paint

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paint

(pānt),
A solution or suspension of one or more medicaments applied to the skin with a brush or large applicator; generally used to treat widespread eruptions.

paint

(pānt)
1. a liquid designed for application to a surface, as of the body or a tooth.
2. to apply a liquid to a specific area as a remedial or protective measure.

paint

Etymology: Fr, peindre
1 v, to apply a medicated solution to the skin, usually over a wide area.
2 n, a medicated solution that is applied in this way. Kinds of paint include antiseptics, germicides,and sporicides.

paint

1. commercial paint products are used in animal accommodation. Most contain some lead, even so-called lead-free paints. Therefore they are capable of causing lead poisoning in animals.
2. see pinto.
References in classic literature ?
The painter turned to his servant, who stood blinking in the sunlight.
From the corner of the divan of Persian saddle-bags on which he was lying, smoking, as was his custom, innumerable cigarettes, Lord Henry Wotton could just catch the gleam of the honey-sweet and honey-coloured blossoms of a laburnum, whose tremulous branches seemed hardly able to bear the burden of a beauty so flamelike as theirs; and now and then the fantastic shadows of birds in flight flitted across the long tussore-silk curtains that were stretched in front of the huge window, producing a kind of momentary Japanese effect, and making him think of those pallid, jade-faced painters of Tokyo who, through the medium of an art that is necessarily immobile, seek to convey the sense of swiftness and motion.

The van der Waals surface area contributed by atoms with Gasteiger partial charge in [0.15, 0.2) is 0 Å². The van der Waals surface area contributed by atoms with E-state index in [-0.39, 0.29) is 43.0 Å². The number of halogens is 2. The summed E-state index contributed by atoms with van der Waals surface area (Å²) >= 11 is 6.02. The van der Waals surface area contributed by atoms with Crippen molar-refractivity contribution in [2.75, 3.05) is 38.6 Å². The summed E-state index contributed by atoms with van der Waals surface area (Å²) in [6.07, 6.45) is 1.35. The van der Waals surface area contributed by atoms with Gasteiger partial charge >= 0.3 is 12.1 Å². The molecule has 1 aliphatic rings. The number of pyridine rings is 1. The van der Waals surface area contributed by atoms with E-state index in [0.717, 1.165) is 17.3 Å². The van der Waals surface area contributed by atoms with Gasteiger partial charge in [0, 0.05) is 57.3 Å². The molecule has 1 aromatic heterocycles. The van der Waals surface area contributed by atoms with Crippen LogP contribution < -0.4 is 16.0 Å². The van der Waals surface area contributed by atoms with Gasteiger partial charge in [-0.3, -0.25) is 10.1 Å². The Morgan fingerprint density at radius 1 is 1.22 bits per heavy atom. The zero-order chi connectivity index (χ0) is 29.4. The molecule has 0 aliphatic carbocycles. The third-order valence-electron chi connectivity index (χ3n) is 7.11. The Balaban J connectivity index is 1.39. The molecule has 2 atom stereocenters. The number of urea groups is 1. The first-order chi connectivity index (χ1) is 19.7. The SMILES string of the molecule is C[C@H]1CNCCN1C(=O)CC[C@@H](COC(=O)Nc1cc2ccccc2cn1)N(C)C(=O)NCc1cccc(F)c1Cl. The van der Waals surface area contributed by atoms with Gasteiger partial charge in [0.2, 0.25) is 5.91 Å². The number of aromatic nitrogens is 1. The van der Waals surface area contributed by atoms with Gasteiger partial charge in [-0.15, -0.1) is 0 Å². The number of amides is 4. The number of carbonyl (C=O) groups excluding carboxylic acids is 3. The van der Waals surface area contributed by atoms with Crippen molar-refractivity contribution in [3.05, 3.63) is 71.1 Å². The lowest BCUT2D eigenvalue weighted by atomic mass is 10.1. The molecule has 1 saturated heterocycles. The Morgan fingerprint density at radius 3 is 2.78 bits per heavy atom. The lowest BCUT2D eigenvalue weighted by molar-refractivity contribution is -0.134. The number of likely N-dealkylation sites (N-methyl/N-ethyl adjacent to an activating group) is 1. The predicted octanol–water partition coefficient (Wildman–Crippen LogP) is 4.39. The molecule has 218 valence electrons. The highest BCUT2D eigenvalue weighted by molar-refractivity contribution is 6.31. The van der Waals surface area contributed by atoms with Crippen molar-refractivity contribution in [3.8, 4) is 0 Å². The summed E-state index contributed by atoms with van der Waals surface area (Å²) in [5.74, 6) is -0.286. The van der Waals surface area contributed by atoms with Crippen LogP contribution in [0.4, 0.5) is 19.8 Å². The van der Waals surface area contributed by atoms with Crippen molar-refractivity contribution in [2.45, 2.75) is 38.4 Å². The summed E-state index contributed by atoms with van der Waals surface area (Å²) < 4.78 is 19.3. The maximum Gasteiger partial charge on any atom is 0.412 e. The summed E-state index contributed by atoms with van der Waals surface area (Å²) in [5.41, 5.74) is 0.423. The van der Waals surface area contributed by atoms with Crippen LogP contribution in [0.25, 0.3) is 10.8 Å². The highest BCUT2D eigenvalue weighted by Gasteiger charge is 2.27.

I bless and wed you," said the painter, with comic unction, laying his hands upon the heads of the lovers.
The modern painters who have survived the brunt of the battle, have lived to see pictures for which they once asked hundreds, selling for thousands, and the young generation making incomes by the brush in one year, which it would have cost the old heroes of the easel ten to accumulate.
The painter was therefore set to work; and as he wrought with assiduity and expedition, in less than four days the whole was completed.
And yet there is a sense in which the painter also creates a bed?
But would you call the painter a creator and maker?
For example: A painter will paint a cobbler, carpenter, or any other artist, though he knows nothing of their arts; and, if he is a good artist, he may deceive children or simple persons, when he shows them his picture of a carpenter from a distance, and they will fancy that they are looking at a real carpenter.
The poet is like a painter who, as we have already observed, will make a likeness of a cobbler though he understands nothing of cobbling; and his picture is good enough for those who know no more than he does, and judge only by colours and figures.
Of the painter we say that he will paint reins, and he will paint a bit?
But does the painter know the right form of the bit and reins?
And now we may fairly take him and place him by the side of the painter, for he is like him in two ways: first, inasmuch as his creations have an inferior degree of truth--in this, I say, he is like him; and he is also like him in being concerned with an inferior part of the soul; and therefore we shall be right in refusing to admit him into a well-ordered State, because he awakens and nourishes and strengthens the feelings and impairs the reason.